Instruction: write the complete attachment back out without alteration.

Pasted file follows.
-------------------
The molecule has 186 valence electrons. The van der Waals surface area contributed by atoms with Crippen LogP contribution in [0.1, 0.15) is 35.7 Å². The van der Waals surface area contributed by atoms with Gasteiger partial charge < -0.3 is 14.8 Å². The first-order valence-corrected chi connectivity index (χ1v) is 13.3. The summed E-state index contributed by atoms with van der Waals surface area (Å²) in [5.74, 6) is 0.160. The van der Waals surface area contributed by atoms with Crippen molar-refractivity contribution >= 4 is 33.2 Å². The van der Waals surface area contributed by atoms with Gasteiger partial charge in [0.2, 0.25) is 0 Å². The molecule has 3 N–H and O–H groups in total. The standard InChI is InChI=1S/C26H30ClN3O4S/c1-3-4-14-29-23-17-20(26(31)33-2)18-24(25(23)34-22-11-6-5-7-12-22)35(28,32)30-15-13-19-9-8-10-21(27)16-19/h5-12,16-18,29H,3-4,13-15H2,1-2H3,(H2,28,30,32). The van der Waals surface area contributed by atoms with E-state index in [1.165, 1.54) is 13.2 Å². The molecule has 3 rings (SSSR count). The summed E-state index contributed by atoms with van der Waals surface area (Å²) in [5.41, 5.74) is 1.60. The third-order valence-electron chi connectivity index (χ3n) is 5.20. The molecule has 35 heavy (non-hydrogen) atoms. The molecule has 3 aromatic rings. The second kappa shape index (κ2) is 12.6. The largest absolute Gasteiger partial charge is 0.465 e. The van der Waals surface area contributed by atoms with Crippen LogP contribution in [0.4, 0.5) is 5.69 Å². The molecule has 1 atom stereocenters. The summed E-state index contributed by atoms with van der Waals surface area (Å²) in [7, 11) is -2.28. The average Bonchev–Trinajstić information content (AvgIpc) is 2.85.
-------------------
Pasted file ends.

The molecule has 186 valence electrons. The van der Waals surface area contributed by atoms with Crippen LogP contribution in [0.1, 0.15) is 35.7 Å². The van der Waals surface area contributed by atoms with Gasteiger partial charge < -0.3 is 14.8 Å². The first-order valence-corrected chi connectivity index (χ1v) is 13.3. The summed E-state index contributed by atoms with van der Waals surface area (Å²) in [5.74, 6) is 0.160. The van der Waals surface area contributed by atoms with Crippen molar-refractivity contribution >= 4 is 33.2 Å². The van der Waals surface area contributed by atoms with Gasteiger partial charge in [0.2, 0.25) is 0 Å². The molecule has 3 N–H and O–H groups in total. The standard InChI is InChI=1S/C26H30ClN3O4S/c1-3-4-14-29-23-17-20(26(31)33-2)18-24(25(23)34-22-11-6-5-7-12-22)35(28,32)30-15-13-19-9-8-10-21(27)16-19/h5-12,16-18,29H,3-4,13-15H2,1-2H3,(H2,28,30,32). The van der Waals surface area contributed by atoms with E-state index in [1.165, 1.54) is 13.2 Å². The molecule has 3 rings (SSSR count). The summed E-state index contributed by atoms with van der Waals surface area (Å²) in [5.41, 5.74) is 1.60. The third-order valence-electron chi connectivity index (χ3n) is 5.20. The molecule has 35 heavy (non-hydrogen) atoms. The molecule has 3 aromatic rings. The second kappa shape index (κ2) is 12.6. The largest absolute Gasteiger partial charge is 0.465 e. The van der Waals surface area contributed by atoms with Crippen LogP contribution in [0.4, 0.5) is 5.69 Å². The molecule has 1 atom stereocenters. The summed E-state index contributed by atoms with van der Waals surface area (Å²) in [7, 11) is -2.28. The average Bonchev–Trinajstić information content (AvgIpc) is 2.85.